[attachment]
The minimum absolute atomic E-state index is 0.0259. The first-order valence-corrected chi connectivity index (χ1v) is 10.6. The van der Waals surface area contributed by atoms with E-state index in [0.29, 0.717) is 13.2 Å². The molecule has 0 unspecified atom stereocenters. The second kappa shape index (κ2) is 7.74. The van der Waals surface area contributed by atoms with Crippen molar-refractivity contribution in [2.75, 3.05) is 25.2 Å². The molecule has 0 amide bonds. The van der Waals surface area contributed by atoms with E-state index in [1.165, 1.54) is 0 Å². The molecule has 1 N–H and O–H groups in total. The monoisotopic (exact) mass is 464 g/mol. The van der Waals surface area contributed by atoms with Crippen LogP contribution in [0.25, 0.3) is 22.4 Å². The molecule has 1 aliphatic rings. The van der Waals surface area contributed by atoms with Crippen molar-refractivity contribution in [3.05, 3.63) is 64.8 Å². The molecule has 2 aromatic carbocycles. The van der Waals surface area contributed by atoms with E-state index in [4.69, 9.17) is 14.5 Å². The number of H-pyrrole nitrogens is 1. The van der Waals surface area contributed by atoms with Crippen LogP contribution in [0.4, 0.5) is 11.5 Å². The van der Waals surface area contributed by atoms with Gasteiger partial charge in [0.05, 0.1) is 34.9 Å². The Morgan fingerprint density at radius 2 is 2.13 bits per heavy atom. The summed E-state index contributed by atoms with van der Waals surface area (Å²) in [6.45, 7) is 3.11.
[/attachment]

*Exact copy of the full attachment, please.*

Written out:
The minimum absolute atomic E-state index is 0.0259. The first-order valence-corrected chi connectivity index (χ1v) is 10.6. The van der Waals surface area contributed by atoms with E-state index in [0.29, 0.717) is 13.2 Å². The molecule has 0 unspecified atom stereocenters. The second kappa shape index (κ2) is 7.74. The van der Waals surface area contributed by atoms with Crippen molar-refractivity contribution in [2.75, 3.05) is 25.2 Å². The molecule has 0 amide bonds. The van der Waals surface area contributed by atoms with E-state index in [1.165, 1.54) is 0 Å². The molecule has 1 N–H and O–H groups in total. The monoisotopic (exact) mass is 464 g/mol. The van der Waals surface area contributed by atoms with Crippen LogP contribution in [0.25, 0.3) is 22.4 Å². The molecule has 1 aliphatic rings. The van der Waals surface area contributed by atoms with Crippen molar-refractivity contribution in [3.05, 3.63) is 64.8 Å². The molecule has 2 aromatic carbocycles. The van der Waals surface area contributed by atoms with E-state index in [4.69, 9.17) is 14.5 Å². The number of H-pyrrole nitrogens is 1. The van der Waals surface area contributed by atoms with Crippen LogP contribution in [0.4, 0.5) is 11.5 Å². The van der Waals surface area contributed by atoms with Gasteiger partial charge in [0.05, 0.1) is 34.9 Å². The Morgan fingerprint density at radius 2 is 2.13 bits per heavy atom. The summed E-state index contributed by atoms with van der Waals surface area (Å²) in [6.45, 7) is 3.11.